Multiple Myeloma (MM) is a clonal B-cell neoplasm that affects terminally differentiated B cells (i.e. plasma cells). The disease is progressive and still incurable and is characterized by the slow proliferation of malignant plasma cells almost exclusively in the bone marrow. Disease manifestations include high levels of monoclonal Igs, immune suppression, and severe skeletal abnormalities resulting from activation of osteoclasts and bone resorption.
Our projects focus on two aspects of multiple myeloma:
- the efficient killing of the tumor cells through blockade of survival pathways and the synergistic effects of combining standard therapeutics with novel natural substances
-the re-activation of the immune system of the patients in order to facilitate effective immunotherapy.
(A) Killing of myeloma cells
In this project we want to discover new ways to induce apoptosis in the tumor cells and to stop disease progression more efficiently. Therefore we test novel substances (natural compounds in collaboration with the Institute of Pharmacological Biology/ University of Kiel) as well as inhibitors of important survival pathways of myeloma cells (AKT/PI3K, Pim-2;) for their ability to induce apoptosis in the tumor cells. We combine these substances with already utilized chemotherapeutics in order to circumvent known chemo-resistances of the tumor cells.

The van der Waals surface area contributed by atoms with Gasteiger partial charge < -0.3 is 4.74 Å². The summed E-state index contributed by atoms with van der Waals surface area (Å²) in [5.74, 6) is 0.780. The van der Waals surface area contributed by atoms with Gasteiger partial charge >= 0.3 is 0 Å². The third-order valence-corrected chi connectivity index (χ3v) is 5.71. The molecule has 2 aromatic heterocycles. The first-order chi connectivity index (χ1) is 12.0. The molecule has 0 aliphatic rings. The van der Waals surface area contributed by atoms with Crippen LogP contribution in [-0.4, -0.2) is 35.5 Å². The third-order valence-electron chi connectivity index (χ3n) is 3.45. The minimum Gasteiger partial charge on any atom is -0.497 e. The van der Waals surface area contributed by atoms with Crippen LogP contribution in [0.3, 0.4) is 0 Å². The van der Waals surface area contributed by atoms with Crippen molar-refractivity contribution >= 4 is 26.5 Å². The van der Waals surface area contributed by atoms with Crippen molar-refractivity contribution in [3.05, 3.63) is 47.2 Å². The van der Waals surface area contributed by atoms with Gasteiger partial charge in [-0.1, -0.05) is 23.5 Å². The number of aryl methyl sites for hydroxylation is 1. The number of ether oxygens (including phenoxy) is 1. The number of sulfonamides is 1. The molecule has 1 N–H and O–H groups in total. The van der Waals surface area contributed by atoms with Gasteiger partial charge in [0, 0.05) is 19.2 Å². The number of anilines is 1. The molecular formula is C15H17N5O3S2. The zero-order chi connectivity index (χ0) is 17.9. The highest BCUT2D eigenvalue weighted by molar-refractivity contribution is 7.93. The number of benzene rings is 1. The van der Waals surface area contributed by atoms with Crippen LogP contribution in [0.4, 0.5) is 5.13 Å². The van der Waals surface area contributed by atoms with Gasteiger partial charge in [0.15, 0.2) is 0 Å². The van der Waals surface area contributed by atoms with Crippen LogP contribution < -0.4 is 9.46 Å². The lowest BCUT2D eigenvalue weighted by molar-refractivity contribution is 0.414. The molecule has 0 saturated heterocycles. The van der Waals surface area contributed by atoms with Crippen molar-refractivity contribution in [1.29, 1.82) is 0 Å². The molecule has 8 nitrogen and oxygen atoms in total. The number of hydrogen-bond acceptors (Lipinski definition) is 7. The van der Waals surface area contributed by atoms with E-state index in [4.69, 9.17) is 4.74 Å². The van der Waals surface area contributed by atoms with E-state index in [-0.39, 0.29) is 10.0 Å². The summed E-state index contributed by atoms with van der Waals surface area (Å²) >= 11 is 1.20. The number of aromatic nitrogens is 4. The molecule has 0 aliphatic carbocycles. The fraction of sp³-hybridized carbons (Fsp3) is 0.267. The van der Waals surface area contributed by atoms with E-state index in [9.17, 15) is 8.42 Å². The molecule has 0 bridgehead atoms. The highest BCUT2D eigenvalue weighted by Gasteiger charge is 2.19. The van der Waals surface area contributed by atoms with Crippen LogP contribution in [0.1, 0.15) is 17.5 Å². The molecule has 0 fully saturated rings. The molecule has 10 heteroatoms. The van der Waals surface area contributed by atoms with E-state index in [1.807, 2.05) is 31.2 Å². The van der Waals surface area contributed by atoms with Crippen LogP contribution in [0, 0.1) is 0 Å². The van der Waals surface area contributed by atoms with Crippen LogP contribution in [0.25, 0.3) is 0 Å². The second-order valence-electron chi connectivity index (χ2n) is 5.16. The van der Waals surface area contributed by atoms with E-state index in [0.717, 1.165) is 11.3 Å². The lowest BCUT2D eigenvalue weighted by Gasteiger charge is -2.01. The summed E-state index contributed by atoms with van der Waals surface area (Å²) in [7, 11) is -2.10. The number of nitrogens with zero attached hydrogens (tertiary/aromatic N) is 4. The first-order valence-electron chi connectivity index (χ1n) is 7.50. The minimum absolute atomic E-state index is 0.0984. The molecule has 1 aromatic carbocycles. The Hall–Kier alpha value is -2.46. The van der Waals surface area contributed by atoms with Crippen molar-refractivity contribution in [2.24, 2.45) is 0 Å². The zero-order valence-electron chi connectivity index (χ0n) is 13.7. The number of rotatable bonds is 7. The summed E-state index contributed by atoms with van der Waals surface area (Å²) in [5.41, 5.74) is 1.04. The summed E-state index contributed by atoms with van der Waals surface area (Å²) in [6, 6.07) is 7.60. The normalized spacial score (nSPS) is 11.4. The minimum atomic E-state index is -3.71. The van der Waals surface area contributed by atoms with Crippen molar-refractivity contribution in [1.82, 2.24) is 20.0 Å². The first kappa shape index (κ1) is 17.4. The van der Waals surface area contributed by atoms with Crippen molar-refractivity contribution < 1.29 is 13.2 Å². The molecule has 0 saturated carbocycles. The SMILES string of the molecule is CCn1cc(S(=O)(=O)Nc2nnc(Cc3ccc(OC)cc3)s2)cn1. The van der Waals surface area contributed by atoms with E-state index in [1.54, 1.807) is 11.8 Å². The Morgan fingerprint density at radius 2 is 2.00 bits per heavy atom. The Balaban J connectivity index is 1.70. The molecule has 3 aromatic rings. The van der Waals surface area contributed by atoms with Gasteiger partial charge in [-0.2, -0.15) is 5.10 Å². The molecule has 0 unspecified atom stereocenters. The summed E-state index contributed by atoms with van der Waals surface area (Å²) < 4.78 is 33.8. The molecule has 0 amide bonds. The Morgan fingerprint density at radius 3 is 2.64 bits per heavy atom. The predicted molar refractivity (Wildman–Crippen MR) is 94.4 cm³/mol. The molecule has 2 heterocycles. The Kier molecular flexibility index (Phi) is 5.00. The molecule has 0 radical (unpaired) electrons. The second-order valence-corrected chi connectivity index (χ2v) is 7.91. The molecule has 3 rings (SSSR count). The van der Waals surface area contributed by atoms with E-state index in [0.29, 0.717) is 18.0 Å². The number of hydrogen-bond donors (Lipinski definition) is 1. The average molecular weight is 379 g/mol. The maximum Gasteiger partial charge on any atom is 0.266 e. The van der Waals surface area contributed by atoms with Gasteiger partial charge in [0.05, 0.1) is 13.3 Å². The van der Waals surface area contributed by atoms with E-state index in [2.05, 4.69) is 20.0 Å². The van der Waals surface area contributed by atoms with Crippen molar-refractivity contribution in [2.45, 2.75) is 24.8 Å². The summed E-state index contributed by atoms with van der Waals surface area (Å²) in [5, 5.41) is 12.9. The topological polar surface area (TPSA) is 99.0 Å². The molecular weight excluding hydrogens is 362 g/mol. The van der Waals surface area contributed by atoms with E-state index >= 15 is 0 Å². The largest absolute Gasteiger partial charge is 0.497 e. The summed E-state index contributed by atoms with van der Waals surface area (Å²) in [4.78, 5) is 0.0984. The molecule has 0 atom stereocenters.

(B) Immunotherapy in myeloma: enhancing the competence of immune cells
Immunotherapy is a method that holds great promises in the fight against cancer. However, the efficiency of treatment is hampered by several factors amongst them the known suppression of the immune system which is seen in many patients suffering from different tumors is a major point. This is also the case in multiple myeloma: the activity of cells of the immune system is suppressed. In addition, there is a downregulation of the numbers of effective cells. Chemokines are a group of cytokines that are mainly involved in the directed migration of cells but evidence is emerging that they might play more divers roles in the progression of tumors. Some members of this protein family were found to contribute to tumor proliferation as well as to the suppression of the immune system. In our project we want to dissect the involvement of myeloma-produced chemokines in the interplay between tumor cells and cells of the immune system such as T-cells and dendritic cells. Whether and how these chemokines are supporting tumor progression and how blocking of these chemokines interferes with disease progression is a main topic in our lab. Knowledge about these interactions might be utilized in the development of more efficient immunotherapeutic strategies.
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